Studies Find Altruism Relieves Physical Pain

Goodnewsnetwork and Anash.org staff

Torah teaches that people are innately good. We are designed to do favors for others, even at a cost to ourselves. Chinese scientists have confirmed this in recent studies, as reported in the Proceedings of the National Academy of Sciences.

Experiments found that “acting altruistically relieved not only acutely-induced physical pain among healthy adults, but also chronic pain among cancer patients.”

Using fMRI machines and other methods, the Chinese researchers tested these competing views in randomized, placebo controlled-trials.

In their first pilot study, dramatic results were found after individuals were reported to have experienced more pain when having blood drawn for regular lab tests than when their blood was drawn for donations to earthquake victims—even though the needle used was larger and the quantity of blood taken was greater in the donation subjects compared to the test-taking subjects.

In their second pilot study, subjects were asked whether they would participate in an altruistic activity, in this case revising a handbook for the children of migrant workers. The test groups were sorted by those who chose to (altruistic) those who chose not to (non-altruistic) and those who did so as a mandate (control).

Sinking their hands into cold water, participants were asked to report their pain every 15 seconds after a reminder, and once again it was the altruistic group who experienced the smallest degree of pain. It was also the altruistic group who managed on average to keep their hand submerged in cold water the longest.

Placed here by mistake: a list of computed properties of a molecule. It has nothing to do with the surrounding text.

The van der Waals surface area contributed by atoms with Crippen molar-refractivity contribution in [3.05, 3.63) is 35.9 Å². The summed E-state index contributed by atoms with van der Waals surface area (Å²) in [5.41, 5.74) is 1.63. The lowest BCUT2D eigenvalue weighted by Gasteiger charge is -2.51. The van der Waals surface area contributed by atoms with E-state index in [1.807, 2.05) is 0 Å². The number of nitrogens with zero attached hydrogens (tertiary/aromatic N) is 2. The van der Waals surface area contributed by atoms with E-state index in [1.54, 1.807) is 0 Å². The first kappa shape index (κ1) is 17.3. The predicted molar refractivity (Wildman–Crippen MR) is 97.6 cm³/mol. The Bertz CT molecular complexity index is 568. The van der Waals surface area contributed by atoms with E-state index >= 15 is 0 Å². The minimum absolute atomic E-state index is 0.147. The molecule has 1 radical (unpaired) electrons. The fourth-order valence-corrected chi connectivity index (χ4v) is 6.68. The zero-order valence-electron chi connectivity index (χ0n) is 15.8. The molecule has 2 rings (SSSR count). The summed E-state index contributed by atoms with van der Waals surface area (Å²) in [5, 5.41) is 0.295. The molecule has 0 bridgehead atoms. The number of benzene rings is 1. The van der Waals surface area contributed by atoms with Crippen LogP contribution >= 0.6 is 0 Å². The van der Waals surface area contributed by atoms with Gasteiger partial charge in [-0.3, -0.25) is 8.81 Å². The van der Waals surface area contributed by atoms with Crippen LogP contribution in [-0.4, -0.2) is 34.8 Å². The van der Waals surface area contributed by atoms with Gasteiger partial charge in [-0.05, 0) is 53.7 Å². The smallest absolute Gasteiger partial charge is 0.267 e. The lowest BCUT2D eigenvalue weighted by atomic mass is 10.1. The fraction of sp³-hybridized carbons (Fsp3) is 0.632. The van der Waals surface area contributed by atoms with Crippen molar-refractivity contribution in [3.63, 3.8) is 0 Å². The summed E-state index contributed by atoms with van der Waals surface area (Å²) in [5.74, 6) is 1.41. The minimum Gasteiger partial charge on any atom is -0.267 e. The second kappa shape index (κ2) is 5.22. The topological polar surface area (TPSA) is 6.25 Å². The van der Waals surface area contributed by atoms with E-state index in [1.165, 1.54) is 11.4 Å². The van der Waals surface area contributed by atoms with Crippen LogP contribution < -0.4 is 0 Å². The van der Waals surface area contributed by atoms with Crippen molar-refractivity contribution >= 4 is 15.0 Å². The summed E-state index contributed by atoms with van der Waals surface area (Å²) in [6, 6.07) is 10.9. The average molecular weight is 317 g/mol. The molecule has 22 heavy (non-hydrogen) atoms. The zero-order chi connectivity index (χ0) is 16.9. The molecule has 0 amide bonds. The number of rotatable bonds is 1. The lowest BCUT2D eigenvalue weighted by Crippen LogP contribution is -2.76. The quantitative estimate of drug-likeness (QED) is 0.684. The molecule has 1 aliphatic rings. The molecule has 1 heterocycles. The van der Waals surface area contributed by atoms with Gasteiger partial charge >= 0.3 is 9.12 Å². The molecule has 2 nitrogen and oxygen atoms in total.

Another test involved a session of wearing a blood pressure tourniquet for three minutes while reporting on pain they experienced every 15 seconds. It had participants complete a survey on consumer decision-making—and upon completion they earned 10 yuan for earthquake victims as opposed to themselves. Donating participants reported less pain experienced during the tourniquet pain session.

In the final experiment, the researchers examined the effects of altruistic analgesia on chronic cancer patients. Over the course of a week, the group which chose a daily altruistic activity, in this case cleaning the common areas for their ward-mates and preparing a nutritional diet plan for their ward-mates, had a gradual reduction in pain symptoms throughout the week, compared to the non-altruistic and control groups.

“Our research has revealed that in adverse situations, such as those that are physically threatening, acting altruistically can relieve unpleasant feelings, such as physical pain, in human performers of altruistic acts from both the behavioral and neural perspectives,” the study concludes.

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